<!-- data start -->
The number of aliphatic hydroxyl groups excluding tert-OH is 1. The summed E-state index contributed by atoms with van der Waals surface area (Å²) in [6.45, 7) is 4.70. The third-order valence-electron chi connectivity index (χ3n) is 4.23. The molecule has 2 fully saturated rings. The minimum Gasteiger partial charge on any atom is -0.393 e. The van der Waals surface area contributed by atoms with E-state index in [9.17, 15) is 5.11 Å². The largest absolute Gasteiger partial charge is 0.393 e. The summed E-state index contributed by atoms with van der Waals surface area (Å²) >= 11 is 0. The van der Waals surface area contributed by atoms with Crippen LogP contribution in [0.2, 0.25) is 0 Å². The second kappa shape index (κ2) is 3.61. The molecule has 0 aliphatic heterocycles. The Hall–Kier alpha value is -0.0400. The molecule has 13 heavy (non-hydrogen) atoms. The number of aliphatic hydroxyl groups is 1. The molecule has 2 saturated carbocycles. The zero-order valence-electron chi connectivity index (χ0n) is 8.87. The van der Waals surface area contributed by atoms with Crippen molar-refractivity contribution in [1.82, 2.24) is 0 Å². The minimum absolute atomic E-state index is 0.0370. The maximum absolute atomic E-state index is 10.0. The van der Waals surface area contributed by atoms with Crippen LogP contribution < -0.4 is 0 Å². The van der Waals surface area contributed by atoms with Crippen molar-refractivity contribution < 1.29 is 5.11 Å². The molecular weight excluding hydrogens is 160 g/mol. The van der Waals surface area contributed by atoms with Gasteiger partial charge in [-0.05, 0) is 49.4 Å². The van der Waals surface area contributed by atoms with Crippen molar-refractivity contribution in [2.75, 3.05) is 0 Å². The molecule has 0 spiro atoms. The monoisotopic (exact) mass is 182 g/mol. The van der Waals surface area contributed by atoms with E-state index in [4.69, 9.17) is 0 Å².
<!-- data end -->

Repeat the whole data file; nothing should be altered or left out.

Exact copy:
The number of aliphatic hydroxyl groups excluding tert-OH is 1. The summed E-state index contributed by atoms with van der Waals surface area (Å²) in [6.45, 7) is 4.70. The third-order valence-electron chi connectivity index (χ3n) is 4.23. The molecule has 2 fully saturated rings. The minimum Gasteiger partial charge on any atom is -0.393 e. The van der Waals surface area contributed by atoms with E-state index in [9.17, 15) is 5.11 Å². The largest absolute Gasteiger partial charge is 0.393 e. The summed E-state index contributed by atoms with van der Waals surface area (Å²) >= 11 is 0. The van der Waals surface area contributed by atoms with Crippen LogP contribution in [0.2, 0.25) is 0 Å². The second kappa shape index (κ2) is 3.61. The molecule has 0 aliphatic heterocycles. The Hall–Kier alpha value is -0.0400. The molecule has 13 heavy (non-hydrogen) atoms. The number of aliphatic hydroxyl groups is 1. The molecule has 2 saturated carbocycles. The zero-order valence-electron chi connectivity index (χ0n) is 8.87. The van der Waals surface area contributed by atoms with Crippen molar-refractivity contribution in [1.82, 2.24) is 0 Å². The minimum absolute atomic E-state index is 0.0370. The maximum absolute atomic E-state index is 10.0. The van der Waals surface area contributed by atoms with Crippen LogP contribution < -0.4 is 0 Å². The van der Waals surface area contributed by atoms with Crippen molar-refractivity contribution < 1.29 is 5.11 Å². The molecular weight excluding hydrogens is 160 g/mol. The van der Waals surface area contributed by atoms with Gasteiger partial charge in [-0.05, 0) is 49.4 Å². The van der Waals surface area contributed by atoms with Crippen molar-refractivity contribution in [2.75, 3.05) is 0 Å². The molecule has 0 spiro atoms. The monoisotopic (exact) mass is 182 g/mol. The van der Waals surface area contributed by atoms with E-state index in [4.69, 9.17) is 0 Å².